FIG. 1a shows to a greatly enlarged scale, a cross-section through the board-like or sheet-like material 13 of FIG. 1, with the plane of cutting standing perpendicular to the scanning line 15. The polarisation direction of the scanning beams 14 extends parallel to the scanning plane 11 and the surface of the material 13.
The light intensity of the scanning beam 14 incident on the surface of the material 13 is designated with 100%. 15% of the light intensity is reflected at the angle of reflection α at the surface of the material 13.85% of the light intensity will be refracted at the angle of refraction β into the interior of the material 13 where it then strikes the lower or rear surface of the material 13. There 72.3% of the light intensity leaves the material 13, whereas 12.7% is reflected back at the angle of reflection β to the upper surface of the material 13. Of this light 10.8% of the original light intensity emerges from the upper surface of the material 13. The further reflections indicated only as an arrow within the material 13 are negligible from the point of view of their intensity.
In FIG. 1a it is assumed that the upper surface and the lower surface of the material 13 extend exactly parallel to one another at the position of incidence of the incident scanning beam 14, so that the two emergent beams extend parallel to one another with intensities of 10.8 and 15% respectively. They would be united by the optical arrangement of FIG. 1 onto the central individual photoreceiver 23.
If the two surfaces have errors in flatness while retaining precise parallelism then the two reflected beams with 10.8 and 15% of the intensity will be deflected onto one of the side disposed individual photoreceivers 24, 25, 26 or 27. The fact that only one single individual photoreceiver is illuminated by one light point thus states that the front and rear surface extend precisely parallel to one another at the light impingement positions.
If the front and rear surfaces of the material 13 are not precisely parallel then an angle arises between the reflected beams with 10.8 and 15% light intensity, which for example leads to one beam impinging on the central individual photoreceiver 23, while the other beam impinges on the side photoreceiver 25. From this conclusions can be drawn regarding the angular divergence and thus the deviation from parallelism of the two surfaces of the material 13 at the positions of light incidence. The corresponding evaluations are effected in the electronic evaluation circuit 28, the practical embodiment of which can be, as shown in the block circuit diagram of FIG. 3, which will be described below in conjunction with FIG. 2.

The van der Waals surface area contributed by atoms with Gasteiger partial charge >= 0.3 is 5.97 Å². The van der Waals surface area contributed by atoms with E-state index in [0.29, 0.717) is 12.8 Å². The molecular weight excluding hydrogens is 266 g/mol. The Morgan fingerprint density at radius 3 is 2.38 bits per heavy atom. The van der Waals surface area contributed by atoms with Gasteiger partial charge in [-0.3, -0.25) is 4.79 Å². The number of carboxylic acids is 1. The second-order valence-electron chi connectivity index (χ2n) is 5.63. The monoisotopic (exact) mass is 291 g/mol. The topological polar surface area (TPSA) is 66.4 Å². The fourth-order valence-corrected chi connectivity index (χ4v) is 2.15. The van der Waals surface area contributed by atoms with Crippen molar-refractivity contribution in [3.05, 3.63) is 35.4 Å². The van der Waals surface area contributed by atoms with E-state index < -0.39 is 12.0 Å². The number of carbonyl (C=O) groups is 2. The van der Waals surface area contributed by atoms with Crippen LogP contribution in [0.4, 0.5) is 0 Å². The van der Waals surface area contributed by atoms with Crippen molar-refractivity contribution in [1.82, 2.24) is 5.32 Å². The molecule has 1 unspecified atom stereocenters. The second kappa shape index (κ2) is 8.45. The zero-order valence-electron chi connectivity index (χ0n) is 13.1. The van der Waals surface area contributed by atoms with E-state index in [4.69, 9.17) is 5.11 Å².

In the following figures the same reference numerals are used to designate components which have counter-parts in FIG. 1.
A telecentric beam path is provided in the embodiment of FIG. 2, in distinction to FIG. 1. The light transmitted by the mirror wheel 22 through the polarisation filter 31 is first deflected via a plane deflecting mirror 35 onto a strip-like concave transmitter mirror 34, the focal point of which lies on the surface of the mirror wheel 22. In this way a scanning beam 14 is generated, which on rotation of the mirror wheel 22 is displaced parallel to itself. During this the scanning beam 14 again runs through the scanning plane 11 which extends at the Brewster angle α to the normal to the material 13.
The strip-like concave mirror 32 at the receiver side is so arranged that it concentrates the received light onto the central individual photoreceiver 23 of the photoreceiver array when the surfaces at the position of light incidence extend parallel to one another and are arranged in a desired plane which corresponds to the arrangement of the plane material 13 in FIG. 2. The photoreceiver array 23 to 27 is thus located at the focal point of the strip-like concave mirror 32.
Furthermore it is indicated in FIG. 2, in distinction to FIG. 1, that the polarisation filter 31 is rotatable about an axis which coincides with the central scanning beam 14' and indeed by a motor 36 which for example drives the holder of the polarisation filter 31, which is provided with an outer toothed ring, via a pinion 37, so that the polarisation filter executes a rapid rotary movement. The motor 36 is controlled by the electronic evaluation circuit 28 and transmits an angular position signal to the electronic evaluation circuit 28 which makes it possible for the evaluation circuit 28 to recognise the instantaneous direction of polarisation of the scanning beam 14 and to synchronise with the received signals from the photoreceiver array 23, 24, 25, 26, 27.